One of the wisest men I’ve ever known is walking with Jesus today. Of that, I am certain.
For the past 10 years, I’ve taken every opportunity to learn from this much-loved, retired pastor, a patriarch in the family God chose as my second group of people. I spent many afternoons or evenings asking him questions about the Bible, theology, and loving others well.
We’ve known this past decade that time was a gift. My heart is deeply thankful for the final lesson on loving kindness that I gleaned this past summer.
I pulled up my lawn chair to his as children slid down the inflatable water slide and splashed in a blown-up baby pool. We caught up on the ordinary just before I asked the question that I knew he’d answer with great wisdom from decades and decades of pastoral experience. I asked him about loving the “hard to love.” God had blessed me with several women in ministry and friendship that were walking a most hard road. How could I love them better, I asked. He didn’t skip a beat. He knew just the story.
Hands folded in his lap, the corners of his mouth formed a kind smile. He told me of a long ago time, when he had been assigned a task. The job was to convince a man, one who had been labeled “unreasonable” to take his medicine. His coworkers insisted the man was quite difficult.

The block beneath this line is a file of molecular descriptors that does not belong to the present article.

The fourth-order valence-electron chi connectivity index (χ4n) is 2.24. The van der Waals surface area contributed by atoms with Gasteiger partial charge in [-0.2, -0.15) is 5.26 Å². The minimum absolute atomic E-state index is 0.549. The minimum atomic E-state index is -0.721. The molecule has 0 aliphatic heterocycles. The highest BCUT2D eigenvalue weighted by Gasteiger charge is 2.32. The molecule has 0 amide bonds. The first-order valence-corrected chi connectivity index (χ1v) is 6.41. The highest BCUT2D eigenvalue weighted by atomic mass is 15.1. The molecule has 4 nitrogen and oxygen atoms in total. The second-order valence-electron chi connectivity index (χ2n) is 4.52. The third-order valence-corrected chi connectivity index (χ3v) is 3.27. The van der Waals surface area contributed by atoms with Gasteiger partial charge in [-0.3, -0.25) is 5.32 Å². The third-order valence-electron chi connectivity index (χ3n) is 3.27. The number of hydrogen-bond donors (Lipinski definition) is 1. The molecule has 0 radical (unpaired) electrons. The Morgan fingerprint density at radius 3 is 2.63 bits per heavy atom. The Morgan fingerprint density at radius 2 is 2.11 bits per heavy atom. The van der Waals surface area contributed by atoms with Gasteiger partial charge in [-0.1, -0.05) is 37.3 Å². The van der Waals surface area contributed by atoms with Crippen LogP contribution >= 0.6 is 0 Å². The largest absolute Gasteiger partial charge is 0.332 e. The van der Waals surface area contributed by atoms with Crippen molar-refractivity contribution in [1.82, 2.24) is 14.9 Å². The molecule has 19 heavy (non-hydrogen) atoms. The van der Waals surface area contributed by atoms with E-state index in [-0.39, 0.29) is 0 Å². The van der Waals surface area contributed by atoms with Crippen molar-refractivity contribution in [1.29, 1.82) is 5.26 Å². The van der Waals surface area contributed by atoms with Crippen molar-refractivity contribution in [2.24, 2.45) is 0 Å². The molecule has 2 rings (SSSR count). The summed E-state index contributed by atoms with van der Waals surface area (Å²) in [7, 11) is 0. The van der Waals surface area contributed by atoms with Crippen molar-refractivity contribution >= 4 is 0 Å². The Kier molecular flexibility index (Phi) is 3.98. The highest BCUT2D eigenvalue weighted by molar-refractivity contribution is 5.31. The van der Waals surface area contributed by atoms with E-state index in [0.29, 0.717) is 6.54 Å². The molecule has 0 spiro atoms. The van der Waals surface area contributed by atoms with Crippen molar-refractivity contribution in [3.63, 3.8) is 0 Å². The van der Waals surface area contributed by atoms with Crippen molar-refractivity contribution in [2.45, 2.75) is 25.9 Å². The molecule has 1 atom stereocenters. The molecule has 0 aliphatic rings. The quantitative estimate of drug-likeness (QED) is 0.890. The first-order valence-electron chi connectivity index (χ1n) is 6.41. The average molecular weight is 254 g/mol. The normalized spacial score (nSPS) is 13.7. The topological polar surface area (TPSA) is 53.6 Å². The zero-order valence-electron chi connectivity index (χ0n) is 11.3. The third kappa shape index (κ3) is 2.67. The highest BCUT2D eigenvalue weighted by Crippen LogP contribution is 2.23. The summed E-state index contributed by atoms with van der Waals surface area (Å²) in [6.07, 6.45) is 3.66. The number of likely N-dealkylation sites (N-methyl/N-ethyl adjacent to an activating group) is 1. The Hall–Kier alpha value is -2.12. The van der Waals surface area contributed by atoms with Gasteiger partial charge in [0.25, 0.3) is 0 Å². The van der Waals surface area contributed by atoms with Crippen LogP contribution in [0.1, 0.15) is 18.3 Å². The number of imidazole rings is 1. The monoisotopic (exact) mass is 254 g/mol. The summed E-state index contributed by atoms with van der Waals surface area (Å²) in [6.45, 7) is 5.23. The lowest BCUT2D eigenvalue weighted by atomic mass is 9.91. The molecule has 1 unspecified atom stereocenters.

“He’ll never listen to you,” the others said, “We’ve tried every trick in the book. He cannot be reasoned with.”
The coworkers didn’t know how a man sold out for Jesus could love the uneasy to love. He would form his own thoughts and not be swayed by the opinions of coworkers.
The wise man arrived at the home of the “unreasonable” one with an open mind and the Holy Spirit dwelling within. The unreasonable opened the door to invite the wise man inside. I’m sure the unreasonable was greeted with a kind smile that resembled the love of The Most High.
The wise man told me of the cockroaches and dirt he saw that day, but when the unreasonable invited him to sit, he gladly took a chair. He began talking with the unreasonable and it wasn’t long before he was offered a piece of pie.